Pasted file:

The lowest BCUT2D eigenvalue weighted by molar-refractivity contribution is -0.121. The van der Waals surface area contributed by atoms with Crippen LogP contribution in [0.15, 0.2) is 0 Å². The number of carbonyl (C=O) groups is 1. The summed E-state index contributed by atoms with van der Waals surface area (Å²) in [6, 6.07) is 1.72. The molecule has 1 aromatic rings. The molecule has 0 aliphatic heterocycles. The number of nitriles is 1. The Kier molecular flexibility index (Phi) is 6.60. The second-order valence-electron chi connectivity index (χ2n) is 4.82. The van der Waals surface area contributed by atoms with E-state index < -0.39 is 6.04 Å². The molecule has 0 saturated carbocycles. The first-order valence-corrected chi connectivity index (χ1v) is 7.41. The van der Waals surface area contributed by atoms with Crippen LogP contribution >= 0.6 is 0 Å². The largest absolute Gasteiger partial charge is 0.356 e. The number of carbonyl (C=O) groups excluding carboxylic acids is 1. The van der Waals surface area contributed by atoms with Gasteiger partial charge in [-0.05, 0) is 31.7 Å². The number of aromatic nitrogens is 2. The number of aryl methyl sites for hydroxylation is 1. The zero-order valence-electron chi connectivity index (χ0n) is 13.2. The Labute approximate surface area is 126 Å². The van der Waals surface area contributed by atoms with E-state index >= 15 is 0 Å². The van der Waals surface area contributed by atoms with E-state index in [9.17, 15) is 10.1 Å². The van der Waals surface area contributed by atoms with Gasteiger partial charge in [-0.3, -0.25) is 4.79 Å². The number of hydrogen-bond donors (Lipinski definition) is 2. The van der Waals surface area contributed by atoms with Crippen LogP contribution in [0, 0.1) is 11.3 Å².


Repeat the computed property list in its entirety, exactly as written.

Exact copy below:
The lowest BCUT2D eigenvalue weighted by molar-refractivity contribution is -0.121. The van der Waals surface area contributed by atoms with Crippen LogP contribution in [0.15, 0.2) is 0 Å². The number of carbonyl (C=O) groups is 1. The summed E-state index contributed by atoms with van der Waals surface area (Å²) in [6, 6.07) is 1.72. The molecule has 1 aromatic rings. The molecule has 0 aliphatic heterocycles. The number of nitriles is 1. The Kier molecular flexibility index (Phi) is 6.60. The second-order valence-electron chi connectivity index (χ2n) is 4.82. The van der Waals surface area contributed by atoms with E-state index < -0.39 is 6.04 Å². The molecule has 0 saturated carbocycles. The first-order valence-corrected chi connectivity index (χ1v) is 7.41. The van der Waals surface area contributed by atoms with Crippen LogP contribution >= 0.6 is 0 Å². The largest absolute Gasteiger partial charge is 0.356 e. The number of carbonyl (C=O) groups excluding carboxylic acids is 1. The van der Waals surface area contributed by atoms with Gasteiger partial charge in [-0.05, 0) is 31.7 Å². The number of aromatic nitrogens is 2. The number of aryl methyl sites for hydroxylation is 1. The zero-order valence-electron chi connectivity index (χ0n) is 13.2. The Labute approximate surface area is 126 Å². The van der Waals surface area contributed by atoms with E-state index >= 15 is 0 Å². The van der Waals surface area contributed by atoms with E-state index in [9.17, 15) is 10.1 Å². The van der Waals surface area contributed by atoms with Gasteiger partial charge in [-0.3, -0.25) is 4.79 Å². The number of hydrogen-bond donors (Lipinski definition) is 2. The van der Waals surface area contributed by atoms with Crippen LogP contribution in [0, 0.1) is 11.3 Å².